Notice in the above Dove example that they claim to be 99.9% pure. For all practical purposes, they could call their soap 100% pure – and for all we know, maybe it IS 100% pure. But Dove chose to say 99.9% pure, as that’s a more believable figure.

Another example: Let’s suppose we go back to the example where a certain percentage of people lost 10 pounds on the diet. To increase believability, the marketer should state the exact figure, such as, “95% of participants lost 10.4 pounds in two months.”

See the difference? Ten pounds is a good number – 10.4 pounds is even better.

A final example: Let’s suppose you are talking about money. Instead of saying, “you can make up to $1500 in your free time,” be specific and say, “you can make up to $1567.33 in your free time.” Do you see how the more specific number is the more believable number?

Finally, one of the very best ways to prove your case is to provide testimonials from others.

Everyone knows that a marketer is of course going to toot his own horn about his products. That’s to be expected, and many people view this with a fair amount of skepticism. However, when an unbiased third party recommends the product, we sit up and take notice.

Think about it for a moment and you’ll see examples of this in your own life. For example, let’s suppose you saw an advertisement in the newspaper for a new pizzeria in your neighbourhood. And let’s further suppose that this new place claimed to have the best pizza in the region.

Would you believe it? Probably not. Naturally you would be skeptical since you know plenty of other places that serve good pizza.

Now suppose that you overheard two people on the street talking about the pizzeria, and they confirmed that yes, the new place DOES have the best pizza in the region.

Would you believe it? Absolutely! After all, these two people have nothing to gain by sharing their experiences. Assuming these two people really are unbiased third parties, their conversation is likely to erase your skepticism.

And so it is with your sales copy. Every time you make a big promise or talk about a benefit, your prospect is saying to himself, “Yeah, right” with disbelief.

But the more proof you can roll out from unbiased third parties, the more credible you become.

TIP: Since your testimonials can be used to back up your claims, one way to handle it is to put specific testimonials immediately following specific claims.

For example, let’s suppose your sales letter for a diet book talks about how many pounds people can lose using your program. Immediately following this claim, you can use a testimonial that supports it: Specifically, where a third party talks about exactly how much weight they lost in what time frame.

Another example: Let’s suppose you talk about how easy the weight loss program is to follow. People think diets are difficult, so they’ll be skeptical. This then would be a good place for you to place a few testimonials from people raving about how easy it is to follow the diet.

PowerPersuasion

The Secret of Bullets that Sell

Nearly every sales letter you come across will include bullets that highlight the features and benefits of the product or service. The reason you see bullets is because this is another way to draw the skimmers into your copy.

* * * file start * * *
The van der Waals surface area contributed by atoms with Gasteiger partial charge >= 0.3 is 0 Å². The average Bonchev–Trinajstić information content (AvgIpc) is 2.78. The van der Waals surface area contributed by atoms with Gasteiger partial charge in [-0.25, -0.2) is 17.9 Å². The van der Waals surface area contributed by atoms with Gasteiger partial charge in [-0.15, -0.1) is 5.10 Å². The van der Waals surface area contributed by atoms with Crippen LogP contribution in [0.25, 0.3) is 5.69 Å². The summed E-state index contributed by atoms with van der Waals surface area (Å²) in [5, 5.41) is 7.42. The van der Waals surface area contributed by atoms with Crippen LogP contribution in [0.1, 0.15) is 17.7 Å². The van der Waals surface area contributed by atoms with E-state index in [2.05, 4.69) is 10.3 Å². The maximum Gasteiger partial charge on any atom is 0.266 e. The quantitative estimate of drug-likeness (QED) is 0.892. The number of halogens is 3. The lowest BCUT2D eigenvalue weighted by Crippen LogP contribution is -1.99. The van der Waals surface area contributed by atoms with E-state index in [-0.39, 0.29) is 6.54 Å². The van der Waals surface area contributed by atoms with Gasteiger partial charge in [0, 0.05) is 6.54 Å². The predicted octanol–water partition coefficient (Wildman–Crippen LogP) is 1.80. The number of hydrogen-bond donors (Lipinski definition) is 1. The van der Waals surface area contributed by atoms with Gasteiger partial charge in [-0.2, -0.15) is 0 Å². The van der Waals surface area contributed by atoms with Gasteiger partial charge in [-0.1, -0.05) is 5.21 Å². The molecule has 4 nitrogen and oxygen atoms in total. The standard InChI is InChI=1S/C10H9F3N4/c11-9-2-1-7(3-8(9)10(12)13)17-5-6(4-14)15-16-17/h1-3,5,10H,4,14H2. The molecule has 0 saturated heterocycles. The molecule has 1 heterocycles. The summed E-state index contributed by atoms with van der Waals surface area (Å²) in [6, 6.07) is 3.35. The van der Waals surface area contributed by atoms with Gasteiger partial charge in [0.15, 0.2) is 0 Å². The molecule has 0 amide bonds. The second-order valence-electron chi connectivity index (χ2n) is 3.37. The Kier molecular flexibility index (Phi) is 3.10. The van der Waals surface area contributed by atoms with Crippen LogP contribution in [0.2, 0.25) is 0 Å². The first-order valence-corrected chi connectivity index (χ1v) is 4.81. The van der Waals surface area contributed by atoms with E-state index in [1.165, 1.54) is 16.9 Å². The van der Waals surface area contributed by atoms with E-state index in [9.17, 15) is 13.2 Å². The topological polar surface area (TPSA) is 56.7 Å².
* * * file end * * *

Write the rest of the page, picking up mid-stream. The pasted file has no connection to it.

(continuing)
Imagine instead that you listed your main features and benefits within regular paragraphs. Sure, the few people who read every word of your letter would be pulled from the headline right down to the order button, and they’ll read everything in between.

But those who skim would see the headline, subheads, a few bold words, and the P.S. They are likely to miss the benefits of your product if they’re hidden in a paragraph rather than put in an easy-to-read list.

And if the reader doesn’t know how the product benefits him, he won’t buy.

As such, the bullets are another extremely important part of the letter.

Much of the selling happens within your bulleted lists of benefits.

This is the part of the letter where you are really able to stir desire in your prospect, because he can really see what your product will do for him.The bullets are so important that you should spend a great deal of time crafting this list of benefits. Indeed, you can consider each bullet like a mini-headline where you use your “power words” and promise a benefit in each bullet. If you list a feature of your product, try to weave in the benefit.

For example, a feature of a computer might be that it includes two gigs of RAM (memory.) The benefit of this RAM is that you can be sure all your software will run smoothly on your computer.

Another example: If you’re selling a report, one feature is that the report is short, perhaps only 20 pages. The benefit is that it’s a quick and easy read for busy people – no fluff!

A final example: One of the poodle’s features is that they don’t shed. The benefit of this is that the owner doesn’t have to spend an hour vacuuming the dog hair off the sofa.

In addition to weaving together benefits and features in your bulleted list, you’ll also want to arouse curiosity whenever possible. If you’re selling a book or other information product, this is extremely easy.

For example, you can have a bullet that looks something like this:

- See Page 87 to Discover Which Diet Aid Doctors Everywhere are Calling the ‘Miracle Fat Burner!’